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Re: Shapes vs Classes (in LDOM)

From: Jose Emilio Labra Gayo <jelabra@gmail.com>
Date: Sat, 24 Jan 2015 08:33:21 +0100
Message-ID: <CAJadXX+U3ELrCxnnbgg=MVQYYDwrp=XKzdsW60MwGQgyZEwmqg@mail.gmail.com>
To: Holger Knublauch <holger@topquadrant.com>
Cc: RDF Data Shapes Working Group <public-data-shapes-wg@w3.org>
On Sat, Jan 24, 2015 at 8:19 AM, Holger Knublauch <holger@topquadrant.com>

> On 1/24/15, 5:04 PM, Jose Emilio Labra Gayo wrote:
>> A real life example is the use case that I proposed in another email
>> which is the development of statistical data portals for different clients.
>> You share a common model which is the RDF Data Cube vocabulary, but you
>> also inherit other properties specific to those portals.
>> Your task is to generate two different linked data portals for those
>> clients that share a common model but have different shapes for the nodes.
> If they have different properties, then the traditional solution is to
> create two different subclasses that inherit the shared properties from a
> base class. Why would this not work? Sounds much cleaner than having some
> "magic" that figures out which constraints to use under which context.
> It would help to have specific instances and class definitions, to make
> sure we talk about the same problems. Can you provide some?

The real life example I had in mind was the user case the I proposed
yesterday which is documented in [1]. The documentation of the two linked
data portals using ShEx was provided here in [2] and [3].

In that case, I did the data model and I added rdf types, but I there may
be plenty of situations and other models where one would not need to add
those rdf:type declarations and it would not mean that they are not right.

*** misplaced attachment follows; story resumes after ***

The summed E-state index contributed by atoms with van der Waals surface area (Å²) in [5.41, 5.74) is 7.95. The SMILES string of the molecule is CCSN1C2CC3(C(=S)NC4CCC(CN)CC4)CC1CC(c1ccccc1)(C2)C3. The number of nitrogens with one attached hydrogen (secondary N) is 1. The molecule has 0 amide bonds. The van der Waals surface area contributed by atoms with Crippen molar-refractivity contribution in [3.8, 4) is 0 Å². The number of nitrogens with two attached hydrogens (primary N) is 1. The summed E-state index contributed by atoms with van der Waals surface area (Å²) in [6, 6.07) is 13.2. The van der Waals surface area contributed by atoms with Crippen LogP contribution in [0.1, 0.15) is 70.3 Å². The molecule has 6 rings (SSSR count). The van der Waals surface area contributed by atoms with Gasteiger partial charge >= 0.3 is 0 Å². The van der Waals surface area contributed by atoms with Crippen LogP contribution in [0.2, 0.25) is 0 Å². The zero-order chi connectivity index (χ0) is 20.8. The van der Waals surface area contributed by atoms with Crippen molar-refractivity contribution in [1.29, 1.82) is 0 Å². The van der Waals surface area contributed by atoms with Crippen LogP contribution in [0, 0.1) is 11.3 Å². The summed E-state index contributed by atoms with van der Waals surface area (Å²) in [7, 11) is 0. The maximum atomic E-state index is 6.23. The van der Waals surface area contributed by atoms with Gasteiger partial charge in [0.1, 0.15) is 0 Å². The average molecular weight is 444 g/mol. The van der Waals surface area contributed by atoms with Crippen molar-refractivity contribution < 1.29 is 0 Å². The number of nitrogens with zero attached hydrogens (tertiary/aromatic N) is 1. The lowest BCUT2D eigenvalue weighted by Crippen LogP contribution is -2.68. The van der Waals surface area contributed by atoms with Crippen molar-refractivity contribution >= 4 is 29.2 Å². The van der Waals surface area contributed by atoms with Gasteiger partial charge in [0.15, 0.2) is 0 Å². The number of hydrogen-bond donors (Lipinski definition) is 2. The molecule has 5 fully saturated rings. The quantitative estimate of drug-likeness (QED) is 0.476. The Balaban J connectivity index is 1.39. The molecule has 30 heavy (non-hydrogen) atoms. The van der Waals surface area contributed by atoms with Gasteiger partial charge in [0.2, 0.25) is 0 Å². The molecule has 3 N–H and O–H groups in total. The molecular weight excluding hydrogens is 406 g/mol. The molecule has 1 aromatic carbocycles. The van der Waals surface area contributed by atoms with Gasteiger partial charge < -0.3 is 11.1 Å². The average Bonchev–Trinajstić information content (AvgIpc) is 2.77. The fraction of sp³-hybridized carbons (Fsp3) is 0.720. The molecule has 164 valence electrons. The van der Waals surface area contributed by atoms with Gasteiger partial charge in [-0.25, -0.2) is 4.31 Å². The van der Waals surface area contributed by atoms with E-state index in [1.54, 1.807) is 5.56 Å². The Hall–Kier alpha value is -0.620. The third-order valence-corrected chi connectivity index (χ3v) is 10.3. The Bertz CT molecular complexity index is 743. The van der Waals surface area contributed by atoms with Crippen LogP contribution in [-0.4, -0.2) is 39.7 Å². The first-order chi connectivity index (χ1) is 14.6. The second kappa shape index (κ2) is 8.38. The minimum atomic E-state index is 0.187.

Notice that although the shapes of qb:Observation's in both portals look
quite similar (the data model is in fact very similar and was made by the
same person), in practice it should not necessarily be the case. For
example, the property used to associate time to observations varied from
one portal to the other.

But as I was trying to explain in my previous message, the story doesn't
finnish here. The main reason to both linked data portals is that the data
they contain can be reused by other agents. In that case, there could be
other agents that could automatically look at the shape descriptions and
provide visualizations of the observations. The problem is not solved by a
simple RDF merging tool and a generic browser...in this case, knowing that
we are talking about statistical observations, those agents could do a much
better work.

[1] [1] Validating and Describing Linked Data Portals using RDF Shape
Expressions, Jose Emilio Labra Gayo, Eric Prud'hommeaux, Harold Solbrig,
1st Workshop on Linked Data Quality, Sept. 2014, Leipzig, Germany
PDF: http://labra.github.io/ShExcala/papers/ldq2014.pdf
Slides: http://www.slideshare.net/jelabra/linked-dataquality-2014

[2] http://weso.github.io/wiDoc/
[3] http://weso.github.io/landportalDoc/data/

> Thanks,
> Holger

Saludos, Labra
Received on Saturday, 24 January 2015 07:34:10 UTC

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